Caught in the middle of this debate is our simple quest for fundamental knowledge. For example, we can’t find out if life is on Mars without going there. It could conceivably require nothing less than the resources of a full-blown human expedition.
Concern about how we deal with the final frontier goes all the way back to pre-Sputnik days. In 1952 the International Astronomical Federation considered space law: what are the property rights in space, legal liabilities, and responsibilities? In 1967 the United Nations Outer Space Treaty insisted that nations couldn’t claim territories on moons and planets (planting a U.S. flag on the moon was strictly ceremonial). The so-called U.N.; “Moon Treaty” in 1979 (not ratified by the U.S.) asserted that space resources are to be shared with all mankind.
This will become a more practical problem in the coming decades. China, Indian, Russia, Japan and Europe are all becoming space-faring nations. Will eventual privatization of space tourism, colonization, mining and other resources exploitation become common on planets and asteroids by the end of this century?
ESA Moonbase
Given the current Gulf of Mexico oil-spill disaster it’s easy to become cynical and imagine the fragile terrestrial worlds of the solar systems being ravaged for greed and profit. I think this dilemma certainly resonated with viewers of the sci-fi blockbuster “Avatar.”
Alternatively, Earth is the only passenger car in a freight train of coal cars, as rocket engineer Kraft Ericke once put it. By moving industrialization, resource extraction, energy generation and overpopulation off Earth we better preserve the quality of life on our own little planet.
What worries me the most is the ethics of respect for life on other worlds — no matter how primitive. Assuming Mars could very well have a complex underground biosphere of organisms that have evolved to survive over several billion years, won’t we destroy that ecosystem with a permanent colony of humans? Then again, why would we be expected to treat alien microbes any differently that we treated the Native Americans in our conquest of the West?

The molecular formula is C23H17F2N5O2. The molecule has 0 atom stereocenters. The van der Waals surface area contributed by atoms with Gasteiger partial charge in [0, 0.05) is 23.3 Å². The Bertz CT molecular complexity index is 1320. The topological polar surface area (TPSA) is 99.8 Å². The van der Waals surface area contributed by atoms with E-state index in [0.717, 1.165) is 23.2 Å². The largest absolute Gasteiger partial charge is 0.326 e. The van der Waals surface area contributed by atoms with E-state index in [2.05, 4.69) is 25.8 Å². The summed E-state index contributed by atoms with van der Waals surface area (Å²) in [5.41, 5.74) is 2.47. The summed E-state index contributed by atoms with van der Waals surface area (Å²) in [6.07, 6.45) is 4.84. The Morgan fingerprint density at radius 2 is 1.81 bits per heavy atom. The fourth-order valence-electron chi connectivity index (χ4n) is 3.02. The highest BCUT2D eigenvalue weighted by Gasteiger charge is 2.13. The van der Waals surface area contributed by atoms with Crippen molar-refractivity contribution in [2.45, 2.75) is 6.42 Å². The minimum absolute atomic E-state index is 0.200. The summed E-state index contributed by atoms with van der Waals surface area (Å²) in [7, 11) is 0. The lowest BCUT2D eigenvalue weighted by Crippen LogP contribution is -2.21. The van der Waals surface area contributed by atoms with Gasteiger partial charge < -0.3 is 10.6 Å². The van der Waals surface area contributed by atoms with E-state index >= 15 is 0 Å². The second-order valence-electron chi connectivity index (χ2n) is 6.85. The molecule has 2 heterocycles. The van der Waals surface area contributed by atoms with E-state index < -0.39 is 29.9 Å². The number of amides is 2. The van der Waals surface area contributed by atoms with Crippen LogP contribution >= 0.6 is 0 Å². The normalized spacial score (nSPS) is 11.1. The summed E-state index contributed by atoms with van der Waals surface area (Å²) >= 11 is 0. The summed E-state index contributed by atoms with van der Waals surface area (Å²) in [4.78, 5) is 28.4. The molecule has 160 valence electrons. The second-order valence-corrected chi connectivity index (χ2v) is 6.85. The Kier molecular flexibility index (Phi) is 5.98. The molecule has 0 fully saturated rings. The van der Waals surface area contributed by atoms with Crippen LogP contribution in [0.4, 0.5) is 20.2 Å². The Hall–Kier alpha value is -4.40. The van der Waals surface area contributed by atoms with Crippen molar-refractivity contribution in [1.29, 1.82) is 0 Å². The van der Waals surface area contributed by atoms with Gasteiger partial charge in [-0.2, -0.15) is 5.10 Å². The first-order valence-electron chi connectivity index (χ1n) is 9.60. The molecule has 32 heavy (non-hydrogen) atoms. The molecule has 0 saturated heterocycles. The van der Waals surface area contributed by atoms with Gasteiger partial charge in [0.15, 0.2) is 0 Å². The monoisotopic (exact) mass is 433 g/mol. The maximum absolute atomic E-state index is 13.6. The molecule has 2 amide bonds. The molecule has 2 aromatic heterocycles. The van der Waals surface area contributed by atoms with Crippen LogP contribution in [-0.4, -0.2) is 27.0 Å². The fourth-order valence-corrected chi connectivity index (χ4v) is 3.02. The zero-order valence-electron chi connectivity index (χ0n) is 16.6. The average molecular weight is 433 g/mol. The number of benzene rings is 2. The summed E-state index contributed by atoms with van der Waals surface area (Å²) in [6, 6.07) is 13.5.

Public communications researcher Linda Billings of the George Washington University in Washington D.C. maintains that the space community has not seriously considered questions of ethics, culture, and space law.
For example, in 2005, NASA Administrator Michael Griffin said that space-faring people should take Western values with them into space. “Western civilization is the best we’ve see so far in human history,” he asserted. These comments echo the idea that space exploration is our Manifest Destiny. Becoming an “extra-terrestrial” civilization is an inevitable evolutionary watershed of technological societies. It also ensures survival of our species. And, our way of life too?
Billings says that historically, the space community has preferred a one way “expert to non-expert,” way to communicate to the public. What’s really needed now is a broader public dialogue on “whether, where, how and perhaps more importantly why we should be going into space.”
Image credit: NASA